Tag Archives: android

Mobile: The Tip of the Spear for Electronic Commerce

I was speaking at MobileCON 2012 in San Diego a week ago and it was amazing how many people were talking about BYOD (Bring Your Own Device) and how prevalent smartphones have become.

Palm VIIMy first wireless device was the Palm VII in 2001 and while it was very cutting edge for the time, using it to perform more than basic functions like reading e-mail or news updates was arduous. I did it because it was ‘cool’ and I didn’t mind spending three times as long to do something like order movie tickets than it would take through traditional methods. My wife, however, would never think of paying a premium for technology just for the sake of being cool in a nerdy sort of way and that’s what ‘smartphones’ were up until 2007.

When Apple released the original iPhone all that changed. All of the sudden the use of a ‘smartphone’ was so easy and so intuitive that it’s use no longer slowed us but now made us more efficient. The massive adoption of iOS, Android and Windows Mobile devices has finally given rise to the possibility of real-time personalized, location-based marketing and commerce experiences because we have become fully committed to our mobile phones.

Today we are so intrinsically tied to our mobile devices and we are loathe to part with them. There are over a billion smartphones in use today and 84% of us say we couldn’t go a single day without our smartphone. 65% of us would rather leave our lunch at home versus our smartphone and half of us would rather leave our (real) wallet at home instead of our smartphone.

Mobiles have truly become a part of us and retailers and marketers needs to take advantage of that in new and innovative ways. New approaches to making the shopping experience easier and providing more suitable offers for the consumer; ways that increase their efficiency and make their lives simpler.

Augmented Reality for In-Store OffersIdeas like geo-fencing like BestBuy to provide real-time contextual offers to customers who are in the proximity of a location at a certain time. Or providing the ability to create shopping lists online at the desktop or mobile and then being directed through in-store mapping to efficiently pick up those items. Or going beyond bar code scanning to ARISTO (augmented reality for in-store offers) like Wal-Mart providing real-time product updates and pricing in a visual manner within the store.

How about gathering sentiment and consumer data directly from your customers, their tendencies and habits as well as their opinions and choices? A plan for big data and real-time  analytics to gather insight about the customer helps deliver more precise offers that have more meaning and are more likely to be accepted.

How is your company using the mobile devices of your customers as the ‘tip of the spear’ for your personalized commerce initiatives?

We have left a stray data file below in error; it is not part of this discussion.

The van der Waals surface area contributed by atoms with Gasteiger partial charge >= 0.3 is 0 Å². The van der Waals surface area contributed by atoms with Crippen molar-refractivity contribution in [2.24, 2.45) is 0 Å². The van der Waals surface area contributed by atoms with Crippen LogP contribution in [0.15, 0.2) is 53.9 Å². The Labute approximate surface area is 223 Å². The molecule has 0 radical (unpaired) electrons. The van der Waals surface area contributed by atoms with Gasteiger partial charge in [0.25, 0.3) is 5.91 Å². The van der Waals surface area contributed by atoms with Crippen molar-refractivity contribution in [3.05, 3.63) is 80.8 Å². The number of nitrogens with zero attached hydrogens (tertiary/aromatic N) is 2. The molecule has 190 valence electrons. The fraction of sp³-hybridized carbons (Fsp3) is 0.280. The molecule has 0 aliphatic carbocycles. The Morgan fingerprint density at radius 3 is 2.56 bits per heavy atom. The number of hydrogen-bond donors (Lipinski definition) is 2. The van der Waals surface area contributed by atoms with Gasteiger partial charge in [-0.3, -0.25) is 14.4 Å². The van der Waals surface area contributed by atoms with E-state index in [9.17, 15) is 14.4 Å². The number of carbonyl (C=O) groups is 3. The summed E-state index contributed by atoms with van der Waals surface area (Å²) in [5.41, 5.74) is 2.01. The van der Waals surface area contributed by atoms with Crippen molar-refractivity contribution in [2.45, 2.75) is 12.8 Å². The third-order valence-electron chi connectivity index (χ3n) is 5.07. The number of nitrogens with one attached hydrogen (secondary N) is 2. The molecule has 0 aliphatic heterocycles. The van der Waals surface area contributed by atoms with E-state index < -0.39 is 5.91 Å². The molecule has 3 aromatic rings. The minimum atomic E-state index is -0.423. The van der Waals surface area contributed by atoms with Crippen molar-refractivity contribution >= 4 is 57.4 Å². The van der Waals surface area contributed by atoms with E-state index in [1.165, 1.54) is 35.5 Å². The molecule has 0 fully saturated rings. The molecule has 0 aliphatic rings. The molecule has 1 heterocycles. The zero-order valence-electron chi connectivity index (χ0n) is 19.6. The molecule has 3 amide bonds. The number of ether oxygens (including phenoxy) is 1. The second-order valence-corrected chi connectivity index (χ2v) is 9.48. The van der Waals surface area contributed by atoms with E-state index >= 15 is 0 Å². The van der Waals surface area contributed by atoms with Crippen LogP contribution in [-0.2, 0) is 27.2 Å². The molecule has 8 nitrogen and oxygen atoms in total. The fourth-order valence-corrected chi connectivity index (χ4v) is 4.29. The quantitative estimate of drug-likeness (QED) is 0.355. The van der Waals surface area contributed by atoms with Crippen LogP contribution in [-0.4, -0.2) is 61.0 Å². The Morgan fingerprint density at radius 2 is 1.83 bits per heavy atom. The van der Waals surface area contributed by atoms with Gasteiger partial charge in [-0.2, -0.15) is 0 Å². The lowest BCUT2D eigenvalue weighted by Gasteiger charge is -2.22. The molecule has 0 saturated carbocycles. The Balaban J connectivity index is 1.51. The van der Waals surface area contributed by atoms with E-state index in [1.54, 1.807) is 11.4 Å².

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Are Enterprise App Stores like AT&Ts Going To Thrive?

This week as CES in Las Vegas AT&T unveiled a new, HTML5 driven app development environment to encourage developers to write ‘apps’ that really aren’t.

“It’s essentially a rich set of APIs and tools aimed at furthering the HTML5 appeal as an app development choice,” said David Christopher, chief marketing officer at AT&T. “Why are we focusing on HTML5? We think it has the potential to address fragmentation.”

Most current iOS and Android (and others) apps are written in proprietary code and require recompiling and tweaking to switch platforms. Programs written in HTML5 circumvent this because they run in code delivered via the web. Most people don’t remember that these ‘web apps’ if you will were the original offerings on the iPhone.

The bigger question is ‘why’? With millions of apps available across the iOS and Android platforms why would anyone now start developing in the AT&T ‘app’ center as well?

The answer is going to lie in the real value that AT&T can provide – which is not an HTML5 development environment. Cross-platform solutions like PhoneGap have been around for a while now so AT&T is bringing nothing really new to the development front.

What they are bringing new is access to their vast network and the other devices and content participating on it. This could be huge for them and it’s using the model that Apple developed and Google copied, both of which have been wildly successful.

Give access to registered developers ($99 – just like Apple) and turn them loose to come up with creative and profitable ways to extend the value of the AT&T network to it’s customers. Simple.

With the new API offerings, developers will be able to take in-app payments charged directly to a user’s AT&T bill, will be able to control SMS and MMS, find device location, integrate with AT&T’s U-Verse TV, and access unique mobile device capabilities, said David Christopher, AT&T’s chief marketing officer.

This is not a new concept and the idea of telco APIs have been bandied about for years – most often with the discussion of how to make money with them – but this a big deal. It will be interesting to see whether or not other CSPs in North America, Europe and Asia begin offering this as well.

 

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